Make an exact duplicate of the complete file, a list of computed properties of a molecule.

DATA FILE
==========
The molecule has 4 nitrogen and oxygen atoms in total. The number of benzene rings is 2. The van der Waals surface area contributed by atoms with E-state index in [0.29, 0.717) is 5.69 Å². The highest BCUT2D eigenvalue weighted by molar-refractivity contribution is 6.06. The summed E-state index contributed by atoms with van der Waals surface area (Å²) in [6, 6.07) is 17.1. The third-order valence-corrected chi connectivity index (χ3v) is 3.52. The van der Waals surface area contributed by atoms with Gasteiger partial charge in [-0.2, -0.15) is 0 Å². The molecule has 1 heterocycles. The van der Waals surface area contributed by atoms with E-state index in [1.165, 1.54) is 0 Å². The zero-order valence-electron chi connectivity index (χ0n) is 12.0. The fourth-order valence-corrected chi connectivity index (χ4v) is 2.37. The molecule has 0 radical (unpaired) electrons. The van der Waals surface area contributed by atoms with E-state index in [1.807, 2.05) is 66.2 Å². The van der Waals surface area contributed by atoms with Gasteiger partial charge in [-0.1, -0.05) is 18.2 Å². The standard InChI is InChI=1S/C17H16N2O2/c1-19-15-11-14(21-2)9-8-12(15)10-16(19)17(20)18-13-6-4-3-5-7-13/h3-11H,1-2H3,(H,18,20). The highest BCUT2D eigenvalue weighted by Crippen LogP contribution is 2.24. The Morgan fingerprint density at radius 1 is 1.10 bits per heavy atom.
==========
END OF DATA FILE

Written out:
The molecule has 4 nitrogen and oxygen atoms in total. The number of benzene rings is 2. The van der Waals surface area contributed by atoms with E-state index in [0.29, 0.717) is 5.69 Å². The highest BCUT2D eigenvalue weighted by molar-refractivity contribution is 6.06. The summed E-state index contributed by atoms with van der Waals surface area (Å²) in [6, 6.07) is 17.1. The third-order valence-corrected chi connectivity index (χ3v) is 3.52. The van der Waals surface area contributed by atoms with Gasteiger partial charge in [-0.2, -0.15) is 0 Å². The molecule has 1 heterocycles. The van der Waals surface area contributed by atoms with E-state index in [1.165, 1.54) is 0 Å². The zero-order valence-electron chi connectivity index (χ0n) is 12.0. The fourth-order valence-corrected chi connectivity index (χ4v) is 2.37. The molecule has 0 radical (unpaired) electrons. The van der Waals surface area contributed by atoms with E-state index in [1.807, 2.05) is 66.2 Å². The van der Waals surface area contributed by atoms with Gasteiger partial charge in [-0.1, -0.05) is 18.2 Å². The standard InChI is InChI=1S/C17H16N2O2/c1-19-15-11-14(21-2)9-8-12(15)10-16(19)17(20)18-13-6-4-3-5-7-13/h3-11H,1-2H3,(H,18,20). The highest BCUT2D eigenvalue weighted by Crippen LogP contribution is 2.24. The Morgan fingerprint density at radius 1 is 1.10 bits per heavy atom.